The original tax credit was targeted for first-time home buyers and expired at the end of November. However, the government revised the plan and expanded it to include all buyers of primary homes. Along with the current buyer's market that we are experiencing, this is an added bonus to most homebuyers.
Here's how it works:
Who Can Take Advantage of This?
All first-time buyers (designated as not having owned a home in the past three years) and current homeowners who have have lived in their home for five consecutive years during the past eight years before they purchase the new home.
When Does the Tax Credit Expire?
Previously, one must have closed on their purchase by the deadline. This time, a contract must be signed by April 30, 2010 and the closing must occur by June 30, 2010.
How Much is the Credit?
It's different depending on your status. If you are a first-time home buyer, then the credit is 10% of the cost of the home up to $8000. If you are a current homeowner, the credit is also 10% of the purchase price but only up to $6500.
Does Income Make a Difference?
The income requirements were raised this time around. If you are an individual, you must make less than between $125,000-$145,000 or between $225,000 and $245,000 for joint filers.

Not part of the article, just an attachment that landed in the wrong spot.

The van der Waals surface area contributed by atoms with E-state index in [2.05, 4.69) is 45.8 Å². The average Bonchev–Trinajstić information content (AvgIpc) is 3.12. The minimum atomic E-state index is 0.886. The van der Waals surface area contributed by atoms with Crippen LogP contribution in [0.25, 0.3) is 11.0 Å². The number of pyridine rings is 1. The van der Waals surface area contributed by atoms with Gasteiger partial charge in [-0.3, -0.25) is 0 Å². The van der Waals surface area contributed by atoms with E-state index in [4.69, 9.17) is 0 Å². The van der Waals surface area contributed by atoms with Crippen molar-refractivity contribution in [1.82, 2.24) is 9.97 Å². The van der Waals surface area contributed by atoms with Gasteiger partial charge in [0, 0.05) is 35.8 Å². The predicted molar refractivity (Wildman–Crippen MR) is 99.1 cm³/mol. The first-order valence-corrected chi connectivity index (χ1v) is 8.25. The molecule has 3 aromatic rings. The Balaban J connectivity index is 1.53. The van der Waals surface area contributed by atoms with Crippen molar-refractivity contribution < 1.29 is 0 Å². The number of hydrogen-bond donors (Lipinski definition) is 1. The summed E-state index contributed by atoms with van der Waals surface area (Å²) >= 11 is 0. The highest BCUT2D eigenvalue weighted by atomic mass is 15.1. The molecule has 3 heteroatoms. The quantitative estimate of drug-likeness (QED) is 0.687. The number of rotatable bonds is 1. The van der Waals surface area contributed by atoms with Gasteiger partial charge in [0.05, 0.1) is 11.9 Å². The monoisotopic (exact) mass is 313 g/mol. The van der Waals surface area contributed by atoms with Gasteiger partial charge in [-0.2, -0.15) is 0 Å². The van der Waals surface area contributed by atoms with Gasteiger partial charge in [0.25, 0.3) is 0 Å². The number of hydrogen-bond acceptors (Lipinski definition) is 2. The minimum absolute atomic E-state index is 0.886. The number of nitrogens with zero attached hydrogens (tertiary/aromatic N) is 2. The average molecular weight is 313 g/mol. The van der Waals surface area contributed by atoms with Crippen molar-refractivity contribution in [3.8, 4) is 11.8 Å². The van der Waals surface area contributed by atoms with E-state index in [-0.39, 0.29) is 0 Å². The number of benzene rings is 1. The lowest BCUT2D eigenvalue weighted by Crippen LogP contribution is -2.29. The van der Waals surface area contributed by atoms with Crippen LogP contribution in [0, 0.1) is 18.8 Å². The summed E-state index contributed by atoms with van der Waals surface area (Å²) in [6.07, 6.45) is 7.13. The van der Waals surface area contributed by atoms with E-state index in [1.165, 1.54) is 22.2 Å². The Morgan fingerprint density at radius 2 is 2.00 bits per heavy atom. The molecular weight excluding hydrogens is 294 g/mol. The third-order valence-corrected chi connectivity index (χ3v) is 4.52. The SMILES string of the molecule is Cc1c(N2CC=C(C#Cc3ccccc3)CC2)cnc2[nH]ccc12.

Can Any Type of Property Be Bought?
The residence that you buy must be your primary home - it can be a single family home, a condo, co-op, mobile home, etc, but it cannot be a vacation home. It can even be a houseboat as long as it is not your primary residence.
Is There a Limitation on Price?
The purchase price of the home cannot exceed $800,000.
Do I Get My Money Back at Closing?
No the tax credit is reclaimed when you file either your 2009 or 2010 income tax form. There is a special IRS form for this, Form 5405.
Is This a Loan?
The credit does not have to be repaid as long as you stay in your new home for at least three years. If you have to sell before that time, the credit must be paid back in full.
This credit will not work for everybody, particularly here in the North Shore suburbs of Winnetka, Wilmette, Kenilworth and Glencoe where most income is higher than the minimum required to receive the credit. But if you make the cut, then this could mean a little extra money in your pocket.